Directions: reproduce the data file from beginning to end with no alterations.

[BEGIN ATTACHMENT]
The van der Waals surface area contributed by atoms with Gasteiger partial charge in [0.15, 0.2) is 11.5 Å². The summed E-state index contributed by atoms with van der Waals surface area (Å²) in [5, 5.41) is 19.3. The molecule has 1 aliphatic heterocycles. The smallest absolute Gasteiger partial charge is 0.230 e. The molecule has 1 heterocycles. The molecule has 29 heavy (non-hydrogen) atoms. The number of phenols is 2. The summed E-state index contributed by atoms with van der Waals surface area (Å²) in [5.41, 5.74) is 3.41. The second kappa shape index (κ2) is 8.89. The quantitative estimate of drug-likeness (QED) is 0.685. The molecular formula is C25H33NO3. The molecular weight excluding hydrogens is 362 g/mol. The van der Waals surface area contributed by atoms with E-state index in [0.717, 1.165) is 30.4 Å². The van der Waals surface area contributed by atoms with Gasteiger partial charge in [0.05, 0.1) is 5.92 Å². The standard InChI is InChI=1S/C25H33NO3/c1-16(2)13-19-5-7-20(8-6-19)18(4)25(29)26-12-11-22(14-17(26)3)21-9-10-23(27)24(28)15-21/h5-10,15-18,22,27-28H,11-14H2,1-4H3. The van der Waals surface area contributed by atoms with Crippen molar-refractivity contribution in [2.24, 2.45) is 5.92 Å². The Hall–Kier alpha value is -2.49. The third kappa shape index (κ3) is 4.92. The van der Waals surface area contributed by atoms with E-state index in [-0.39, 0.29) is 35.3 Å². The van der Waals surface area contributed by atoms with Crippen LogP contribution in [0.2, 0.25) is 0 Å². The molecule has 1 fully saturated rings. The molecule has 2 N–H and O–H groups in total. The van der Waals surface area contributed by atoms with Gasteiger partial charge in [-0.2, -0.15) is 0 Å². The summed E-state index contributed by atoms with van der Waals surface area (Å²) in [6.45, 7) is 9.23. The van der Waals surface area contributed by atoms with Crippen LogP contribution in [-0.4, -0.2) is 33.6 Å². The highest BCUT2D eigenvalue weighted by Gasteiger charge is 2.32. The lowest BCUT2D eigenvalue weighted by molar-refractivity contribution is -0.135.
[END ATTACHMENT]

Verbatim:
The van der Waals surface area contributed by atoms with Gasteiger partial charge in [0.15, 0.2) is 11.5 Å². The summed E-state index contributed by atoms with van der Waals surface area (Å²) in [5, 5.41) is 19.3. The molecule has 1 aliphatic heterocycles. The smallest absolute Gasteiger partial charge is 0.230 e. The molecule has 1 heterocycles. The molecule has 29 heavy (non-hydrogen) atoms. The number of phenols is 2. The summed E-state index contributed by atoms with van der Waals surface area (Å²) in [5.41, 5.74) is 3.41. The second kappa shape index (κ2) is 8.89. The quantitative estimate of drug-likeness (QED) is 0.685. The molecular formula is C25H33NO3. The molecular weight excluding hydrogens is 362 g/mol. The van der Waals surface area contributed by atoms with E-state index in [0.717, 1.165) is 30.4 Å². The van der Waals surface area contributed by atoms with Gasteiger partial charge in [0.05, 0.1) is 5.92 Å². The standard InChI is InChI=1S/C25H33NO3/c1-16(2)13-19-5-7-20(8-6-19)18(4)25(29)26-12-11-22(14-17(26)3)21-9-10-23(27)24(28)15-21/h5-10,15-18,22,27-28H,11-14H2,1-4H3. The van der Waals surface area contributed by atoms with Crippen molar-refractivity contribution in [2.24, 2.45) is 5.92 Å². The Hall–Kier alpha value is -2.49. The third kappa shape index (κ3) is 4.92. The van der Waals surface area contributed by atoms with E-state index in [-0.39, 0.29) is 35.3 Å². The van der Waals surface area contributed by atoms with Crippen LogP contribution in [0.2, 0.25) is 0 Å². The molecule has 1 fully saturated rings. The molecule has 2 N–H and O–H groups in total. The van der Waals surface area contributed by atoms with Gasteiger partial charge in [-0.2, -0.15) is 0 Å². The summed E-state index contributed by atoms with van der Waals surface area (Å²) in [6.45, 7) is 9.23. The van der Waals surface area contributed by atoms with Crippen LogP contribution in [-0.4, -0.2) is 33.6 Å². The highest BCUT2D eigenvalue weighted by Gasteiger charge is 2.32. The lowest BCUT2D eigenvalue weighted by molar-refractivity contribution is -0.135.